It is easy to see how these policies, taken together, could constrict the education opportunities and mobility escalator for higher-achieving students across all races and income levels, but especially those whose families don’t have the luxury of opting out of their local public schools or the resources to supplement in-school programs. While the media has focused on the often-indisputable effects of these policy changes on high-achieving Asian American students (who not infrequently are from diverse and low-income/working class families), they are not the only group affected by them.
It is absurd to suggest that hampering one group’s achievement in the name of closing achievement gaps will benefit those performing below them. Or to believe that pitting parents against each other to access a capped, or even shrinking, number of more advanced opportunities for their children maximizes equity or excellence.
New York City’s experience illustrates the consequences for higher-achieving Black students when systems fail to support our most talented underrepresented students early and aggressively. There was a decades-long campaign to eliminate many of the city’s accelerated and honors programs and middle school gifted programs, especially in nonwhite districts. Subsequently, admissions of Black and Latino students to the selective high schools significantly dropped. Then, the absence of minority students in selective high schools fueled calls to eliminate them. Although cause and effect haven’t been proven, intuitively this suggests that New York City’s outcome results from our failure to nurture the academic skills of marginalized students who perform well in elementary school and may be able to go further faster.
In the short term, we may be wise to fight less about the relatively few highly selective high schools in each community (which may not even sufficiently support underserved students) and invest more in supporting younger academically talented underrepresented children to compete at the highest levels in high school.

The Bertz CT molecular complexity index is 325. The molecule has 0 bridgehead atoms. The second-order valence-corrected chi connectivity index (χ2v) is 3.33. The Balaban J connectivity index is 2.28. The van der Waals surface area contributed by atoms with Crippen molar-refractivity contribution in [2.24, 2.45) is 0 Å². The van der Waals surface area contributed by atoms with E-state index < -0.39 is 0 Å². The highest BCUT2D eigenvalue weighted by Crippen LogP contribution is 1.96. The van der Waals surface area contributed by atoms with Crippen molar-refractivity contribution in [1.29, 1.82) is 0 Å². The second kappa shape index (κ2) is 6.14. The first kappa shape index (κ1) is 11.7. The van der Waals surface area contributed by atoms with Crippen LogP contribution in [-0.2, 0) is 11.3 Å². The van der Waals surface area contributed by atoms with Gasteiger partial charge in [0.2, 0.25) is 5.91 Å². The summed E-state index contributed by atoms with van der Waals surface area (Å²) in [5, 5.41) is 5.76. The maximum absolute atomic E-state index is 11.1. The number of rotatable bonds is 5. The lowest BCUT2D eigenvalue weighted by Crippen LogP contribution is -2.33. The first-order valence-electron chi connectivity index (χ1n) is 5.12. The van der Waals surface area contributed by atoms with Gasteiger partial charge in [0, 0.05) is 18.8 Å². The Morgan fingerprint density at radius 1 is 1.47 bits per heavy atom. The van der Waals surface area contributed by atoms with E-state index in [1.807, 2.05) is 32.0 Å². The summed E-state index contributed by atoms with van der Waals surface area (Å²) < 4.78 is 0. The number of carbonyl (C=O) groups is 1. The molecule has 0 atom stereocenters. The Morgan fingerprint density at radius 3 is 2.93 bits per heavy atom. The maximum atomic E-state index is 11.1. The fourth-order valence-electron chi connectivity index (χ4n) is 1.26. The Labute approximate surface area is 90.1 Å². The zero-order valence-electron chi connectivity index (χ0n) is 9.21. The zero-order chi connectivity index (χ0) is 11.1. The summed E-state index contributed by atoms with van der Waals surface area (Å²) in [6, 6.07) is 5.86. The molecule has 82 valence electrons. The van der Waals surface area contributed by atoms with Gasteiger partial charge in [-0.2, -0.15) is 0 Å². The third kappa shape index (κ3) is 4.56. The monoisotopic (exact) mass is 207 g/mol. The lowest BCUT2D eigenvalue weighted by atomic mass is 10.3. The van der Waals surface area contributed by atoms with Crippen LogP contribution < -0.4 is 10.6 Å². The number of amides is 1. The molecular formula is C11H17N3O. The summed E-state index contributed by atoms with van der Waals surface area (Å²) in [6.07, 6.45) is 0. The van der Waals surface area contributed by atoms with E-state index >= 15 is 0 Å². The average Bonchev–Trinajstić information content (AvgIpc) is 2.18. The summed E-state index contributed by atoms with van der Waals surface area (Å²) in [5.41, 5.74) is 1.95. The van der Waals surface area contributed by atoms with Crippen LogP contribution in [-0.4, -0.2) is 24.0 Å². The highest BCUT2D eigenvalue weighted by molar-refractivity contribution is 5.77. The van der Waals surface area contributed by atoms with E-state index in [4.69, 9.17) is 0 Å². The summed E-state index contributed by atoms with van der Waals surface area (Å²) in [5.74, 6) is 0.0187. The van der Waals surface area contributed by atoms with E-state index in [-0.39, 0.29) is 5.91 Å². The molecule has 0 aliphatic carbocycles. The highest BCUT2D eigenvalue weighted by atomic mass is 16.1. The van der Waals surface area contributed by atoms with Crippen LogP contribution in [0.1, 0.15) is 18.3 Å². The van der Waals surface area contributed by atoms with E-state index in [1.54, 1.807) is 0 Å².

Research now shows that this requires identifying, supporting and nurturing that talent from the beginning by expanding, not disbanding, programs for higher achievers (well beyond the definitionally gifted), launching these programs in every school, screening every child at multiple entry points for participation, and offering other opportunities for acceleration.
Nobel prize winner David Card and Laura Giuliano demonstrated as much when finding that even in the highest-poverty schools, a separate fourth-grade classroom for the top‐performing students significantly boosted their performance through sixth grade. As significant, Black and Latino students who were high achieving based on state tests, not those with the highest IQs, benefited the most. Contrary to popular belief, Card and Giuliano also found that the separate classrooms did not disadvantage the non-selected students, even those close to the admissions cut-off (i.e., there were no “spill-over effects”).
2. To Close Achievement Gaps, Are Schools Dampening Expectations and Rigor More Broadly?
Our neglect of our higher performers now has taken an additional turn, as some districts, under the banner of “equitable grading strategies,” are eliminating homework deadlines, extra-credit, late penalties, and even grades across all of their schools. Clark County, Nevada, a 360,000-student school district including Las Vegas, recently embraced a new grading policy that eliminates a grade below 50, allows students to retake tests and prohibits behavior, late work, and attendance from being factored into grades. Arlington, Virginia, when considering a similar proposal, explained its rationale: poor, minority children have too few resources and too many responsibilities to complete homework correctly and on time.
Several rationales guide adopters of equitable grading. Disparate testing outcomes among different student populations often reflect generations of discrimination and disinvestment. In addition, there has been too much testing and too much test-based accountability. Ultimately, mastery of content should take precedence over timely homework submission, especially for students facing extraordinary out-of-school challenges. (Although, truth be told, it is hard to imagine many students repeatedly skipping class or missing homework deadlines and still mastering the content.)
The growing de-emphasis on rigor, academic standards and results-based accountability, though, fails to grapple with two historical trends: Beginning in the 1990’s, equity advocates saw strong standards, state testing and accountability as linchpins to close achievement gaps: Standards could anchor uniformly high expectations; performance data would illuminate equity gaps and support accountability for better results. And they may have been right: The era of strong federal standards, assessment and accountability mandates dovetailed with two decades of achievement gains and smaller income-based achievement gaps.